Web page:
Two glutamate receptor agonists, NMDA (N-methyl-D-aspartic acid) and ACPD (cis-(1S/3R)-1-aminocyclopentane-1,3-dicarboxylic acid) increase the reactive oxygen species (ROS) level in rat cerebellum granule cells whereas the third one, 3-HPG (3-hydroxyphenylglycine) decreases this parameter. The simultaneous presence of 3-HPG together with NMDA or ACPD prevents the generation of ROS by neuronal cells. A similar effect of these ligands on Na/K-ATPase was demonstrated: NMDA and ACPD inhibited the enzyme activity but 3-HPG activated Na/K-ATPase and prevented its inhibition by NMDA or ACPD. NMDA is known as an agonist of ionotropic glutamate receptors, whereas ACPD and 3-HPG belong to metabotropic agonists, the former mostly being an activator of metabotropic receptors of groups (2+3) and the latter that of groups (1+5). The data presented illustrate the existence of diverse mechanisms of the cross-talk between Na/K-ATPase and different glutamate receptors as well as that between glutamate receptors of different classes. Moreover, 3-HPG-activated metabotropic receptors protect the neurons against excitotoxic effects induced by ACPD- and NMDA-activated receptors.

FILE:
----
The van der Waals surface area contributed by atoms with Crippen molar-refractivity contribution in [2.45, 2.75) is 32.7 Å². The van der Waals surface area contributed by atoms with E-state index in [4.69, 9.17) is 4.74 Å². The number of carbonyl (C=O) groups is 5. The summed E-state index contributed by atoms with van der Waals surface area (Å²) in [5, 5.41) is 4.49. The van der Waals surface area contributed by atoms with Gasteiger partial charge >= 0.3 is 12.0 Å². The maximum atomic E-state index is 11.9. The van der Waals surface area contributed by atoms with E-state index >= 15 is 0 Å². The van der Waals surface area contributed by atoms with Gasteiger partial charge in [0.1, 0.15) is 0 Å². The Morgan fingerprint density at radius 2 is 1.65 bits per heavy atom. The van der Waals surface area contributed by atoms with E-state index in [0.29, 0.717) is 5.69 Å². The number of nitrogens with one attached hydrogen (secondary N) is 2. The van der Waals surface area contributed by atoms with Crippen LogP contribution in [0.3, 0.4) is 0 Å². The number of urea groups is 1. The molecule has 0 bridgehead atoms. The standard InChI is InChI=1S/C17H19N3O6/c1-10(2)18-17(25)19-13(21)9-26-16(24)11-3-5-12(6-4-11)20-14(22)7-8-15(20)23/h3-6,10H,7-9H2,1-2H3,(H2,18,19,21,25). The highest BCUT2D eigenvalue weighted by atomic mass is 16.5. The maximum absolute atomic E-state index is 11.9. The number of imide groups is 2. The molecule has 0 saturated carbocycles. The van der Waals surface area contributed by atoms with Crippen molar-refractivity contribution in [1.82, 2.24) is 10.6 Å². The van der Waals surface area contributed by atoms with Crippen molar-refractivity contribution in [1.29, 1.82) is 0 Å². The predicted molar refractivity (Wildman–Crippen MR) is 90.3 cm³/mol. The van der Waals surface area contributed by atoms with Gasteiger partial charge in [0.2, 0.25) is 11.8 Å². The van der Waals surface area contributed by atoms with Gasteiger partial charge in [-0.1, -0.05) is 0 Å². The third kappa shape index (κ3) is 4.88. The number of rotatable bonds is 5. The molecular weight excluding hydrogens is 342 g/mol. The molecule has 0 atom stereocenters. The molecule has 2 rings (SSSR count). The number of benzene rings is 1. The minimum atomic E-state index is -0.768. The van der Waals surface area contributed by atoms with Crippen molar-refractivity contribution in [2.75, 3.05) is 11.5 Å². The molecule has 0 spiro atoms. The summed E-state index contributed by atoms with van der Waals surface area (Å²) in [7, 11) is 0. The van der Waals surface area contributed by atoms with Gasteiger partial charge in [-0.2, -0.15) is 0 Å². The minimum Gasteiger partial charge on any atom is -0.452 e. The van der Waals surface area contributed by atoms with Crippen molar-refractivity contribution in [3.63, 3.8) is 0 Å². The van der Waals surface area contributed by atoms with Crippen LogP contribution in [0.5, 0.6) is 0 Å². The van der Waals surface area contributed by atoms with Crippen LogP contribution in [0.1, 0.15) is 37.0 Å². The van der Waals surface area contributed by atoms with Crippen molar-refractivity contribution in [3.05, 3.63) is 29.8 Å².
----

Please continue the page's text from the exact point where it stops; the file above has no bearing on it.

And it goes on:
reactive oxygen species